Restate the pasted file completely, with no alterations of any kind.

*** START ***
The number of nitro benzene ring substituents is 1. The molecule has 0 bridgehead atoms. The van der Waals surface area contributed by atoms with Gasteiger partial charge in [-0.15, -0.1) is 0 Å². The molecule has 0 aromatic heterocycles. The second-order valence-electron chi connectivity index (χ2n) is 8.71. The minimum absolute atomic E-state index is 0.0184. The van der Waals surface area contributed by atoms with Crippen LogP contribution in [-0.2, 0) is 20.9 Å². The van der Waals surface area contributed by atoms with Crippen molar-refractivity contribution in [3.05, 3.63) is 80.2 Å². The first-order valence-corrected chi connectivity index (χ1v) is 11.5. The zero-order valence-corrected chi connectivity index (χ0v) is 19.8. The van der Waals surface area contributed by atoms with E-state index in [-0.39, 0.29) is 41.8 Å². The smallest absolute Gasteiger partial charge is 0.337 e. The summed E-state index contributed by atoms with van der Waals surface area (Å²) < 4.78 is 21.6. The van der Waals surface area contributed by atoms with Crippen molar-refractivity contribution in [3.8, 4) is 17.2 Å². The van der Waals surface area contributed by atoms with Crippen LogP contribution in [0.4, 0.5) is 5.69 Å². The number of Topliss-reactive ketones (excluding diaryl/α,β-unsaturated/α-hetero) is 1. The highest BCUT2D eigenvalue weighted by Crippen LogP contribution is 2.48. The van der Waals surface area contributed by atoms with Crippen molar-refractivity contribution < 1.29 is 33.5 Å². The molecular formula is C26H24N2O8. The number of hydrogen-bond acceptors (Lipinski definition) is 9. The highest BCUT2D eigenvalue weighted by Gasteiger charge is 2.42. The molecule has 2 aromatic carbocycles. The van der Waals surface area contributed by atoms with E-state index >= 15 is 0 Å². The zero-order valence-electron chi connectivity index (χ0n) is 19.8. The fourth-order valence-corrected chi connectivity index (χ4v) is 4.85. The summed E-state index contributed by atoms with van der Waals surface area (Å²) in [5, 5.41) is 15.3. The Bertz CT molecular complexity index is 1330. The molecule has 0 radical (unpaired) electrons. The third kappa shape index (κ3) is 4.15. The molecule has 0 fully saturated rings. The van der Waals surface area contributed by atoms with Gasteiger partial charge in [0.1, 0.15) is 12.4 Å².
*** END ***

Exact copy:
The number of nitro benzene ring substituents is 1. The molecule has 0 bridgehead atoms. The van der Waals surface area contributed by atoms with Gasteiger partial charge in [-0.15, -0.1) is 0 Å². The molecule has 0 aromatic heterocycles. The second-order valence-electron chi connectivity index (χ2n) is 8.71. The minimum absolute atomic E-state index is 0.0184. The van der Waals surface area contributed by atoms with Crippen LogP contribution in [-0.2, 0) is 20.9 Å². The van der Waals surface area contributed by atoms with Crippen molar-refractivity contribution in [3.05, 3.63) is 80.2 Å². The first-order valence-corrected chi connectivity index (χ1v) is 11.5. The zero-order valence-corrected chi connectivity index (χ0v) is 19.8. The van der Waals surface area contributed by atoms with E-state index in [-0.39, 0.29) is 41.8 Å². The smallest absolute Gasteiger partial charge is 0.337 e. The summed E-state index contributed by atoms with van der Waals surface area (Å²) < 4.78 is 21.6. The van der Waals surface area contributed by atoms with Crippen molar-refractivity contribution in [3.8, 4) is 17.2 Å². The van der Waals surface area contributed by atoms with Crippen LogP contribution in [0.4, 0.5) is 5.69 Å². The number of Topliss-reactive ketones (excluding diaryl/α,β-unsaturated/α-hetero) is 1. The highest BCUT2D eigenvalue weighted by Crippen LogP contribution is 2.48. The van der Waals surface area contributed by atoms with Crippen molar-refractivity contribution < 1.29 is 33.5 Å². The molecular formula is C26H24N2O8. The number of hydrogen-bond acceptors (Lipinski definition) is 9. The highest BCUT2D eigenvalue weighted by Gasteiger charge is 2.42. The molecule has 2 aromatic carbocycles. The van der Waals surface area contributed by atoms with E-state index >= 15 is 0 Å². The zero-order valence-electron chi connectivity index (χ0n) is 19.8. The fourth-order valence-corrected chi connectivity index (χ4v) is 4.85. The summed E-state index contributed by atoms with van der Waals surface area (Å²) in [5, 5.41) is 15.3. The Bertz CT molecular complexity index is 1330. The molecule has 0 radical (unpaired) electrons. The third kappa shape index (κ3) is 4.15. The molecule has 0 fully saturated rings. The van der Waals surface area contributed by atoms with Gasteiger partial charge in [0.1, 0.15) is 12.4 Å².